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Mozambique peace process heralds new era for Africa

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Picture: Stringer/AFP – Mozambique’s President Filipe Nyusi, centre-left, and Renamo (Mozambican National Resistance) leader Ossufo Momade, centre-right, celebrate the signing of a landmark ceasefire agreement in Maputo, Mozambique, on August 6, 2019, to formally end decades of military hostilities. The peace process in Mozambique demonstrates the enormous potential on the Continent to conceptualise peacebuilding and implement peace agreements that endure and flourish, says the writer.

By Mirko Manzoni

After four years, Mozambique successfully finalised the disarmament and demobilisation process as part of the implementation of the Maputo Accord for Peace and National Reconciliation recently.

The remarkable achievement means that more than 5,200 women and men have been demobilised and are being reintegrated into communities across Mozambique. It also resulted in the permanent closure of 16 Renamo military bases, restoring peace and security across the country.

As personal envoy of the UN Secretary-General for Mozambique and a former Swiss ambassador, I have had the privilege of participating in and supporting Mozambique’s peace process. The country’s journey towards peace, particularly in the context of the AU’s (African Union’s) ambitious “Silencing the Guns” initiative, lays the foundation for enduring political and economic stability. I am certain it can serve as a catalyst for peacebuilding efforts in other parts of the world.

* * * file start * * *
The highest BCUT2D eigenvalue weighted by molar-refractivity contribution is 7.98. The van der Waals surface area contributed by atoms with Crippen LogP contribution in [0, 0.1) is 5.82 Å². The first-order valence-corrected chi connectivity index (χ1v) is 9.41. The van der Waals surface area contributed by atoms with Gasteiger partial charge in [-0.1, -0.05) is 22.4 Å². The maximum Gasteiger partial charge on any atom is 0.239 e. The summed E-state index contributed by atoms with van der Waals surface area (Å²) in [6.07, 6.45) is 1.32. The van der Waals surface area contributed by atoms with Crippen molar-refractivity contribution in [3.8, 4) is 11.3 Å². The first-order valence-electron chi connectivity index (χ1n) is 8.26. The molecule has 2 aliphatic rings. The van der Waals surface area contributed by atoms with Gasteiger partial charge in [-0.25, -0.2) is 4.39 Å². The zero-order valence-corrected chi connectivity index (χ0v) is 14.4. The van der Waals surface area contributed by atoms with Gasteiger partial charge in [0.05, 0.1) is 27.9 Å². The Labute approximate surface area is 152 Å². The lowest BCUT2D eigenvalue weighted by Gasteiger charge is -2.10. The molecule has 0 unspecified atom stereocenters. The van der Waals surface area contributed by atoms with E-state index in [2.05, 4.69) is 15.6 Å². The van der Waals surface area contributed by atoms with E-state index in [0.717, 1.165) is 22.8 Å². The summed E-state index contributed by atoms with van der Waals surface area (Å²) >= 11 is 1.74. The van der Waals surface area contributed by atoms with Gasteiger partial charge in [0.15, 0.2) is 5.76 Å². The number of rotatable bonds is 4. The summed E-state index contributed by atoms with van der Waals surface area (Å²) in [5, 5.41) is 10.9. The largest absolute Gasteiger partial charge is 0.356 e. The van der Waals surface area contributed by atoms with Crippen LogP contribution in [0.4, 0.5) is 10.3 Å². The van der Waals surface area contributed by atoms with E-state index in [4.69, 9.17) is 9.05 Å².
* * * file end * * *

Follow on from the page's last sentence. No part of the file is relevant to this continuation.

Peace process: key learnings

One of the hallmarks of the Mozambican peace process has been the value that has been placed on building trust. This was essential to take steps that would strengthen the parties’ confidence in each other and in the process. Confidence-building measures proved instrumental in building momentum and providing each side with a sense of achievement.

One such measure was communication. The mediation team supported the establishment of direct channels of communication between President Filipe Jacinto Nyusi and the late leader of Renamo, Afonso Dhlakama, as a first step in the negotiations. It quickly led to Dhlakama announcing a temporary ceasefire that became permanent and has been held ever since.

Soon afterwards, Nyusi travelled into the Renamo heartland to speak to Dhlakama, demonstrating his commitment to meeting the Renamo leader halfway in order to achieve peace in Mozambique. Throughout the process, the two sides have continued to use dialogue to settle their differences, safeguarding the gains of the peace process and the future prosperity of the country.

A second aspect witnessed throughout the process has been the flexible approach adopted by the principals, Nyusi and the leaders of Renamo the late Dhlakama and Ossufo Momade, and their willingness to employ innovative solutions to reach their goals. As all conflicts are different, no two peace processes will be the same. With a deep understanding of the conflict dynamics and country context, flexibility, agility and innovation can mean the difference between success and failure.

The onset of unforeseeable events, such as the death of Dhlakama or the global Covid-19 pandemic, had the potential to derail the progress made. However, thanks to the timely, strategic action of the parties, the two leaders were able to meet and resume the process within weeks of the challenging events.

Silencing the Guns

The Silencing the Guns initiative champions the power of African solutions for African problems as an effective means of resolving conflicts. The peace process in Mozambique demonstrates the enormous potential on the Continent to conceptualise peacebuilding and implement peace agreements that endure and flourish.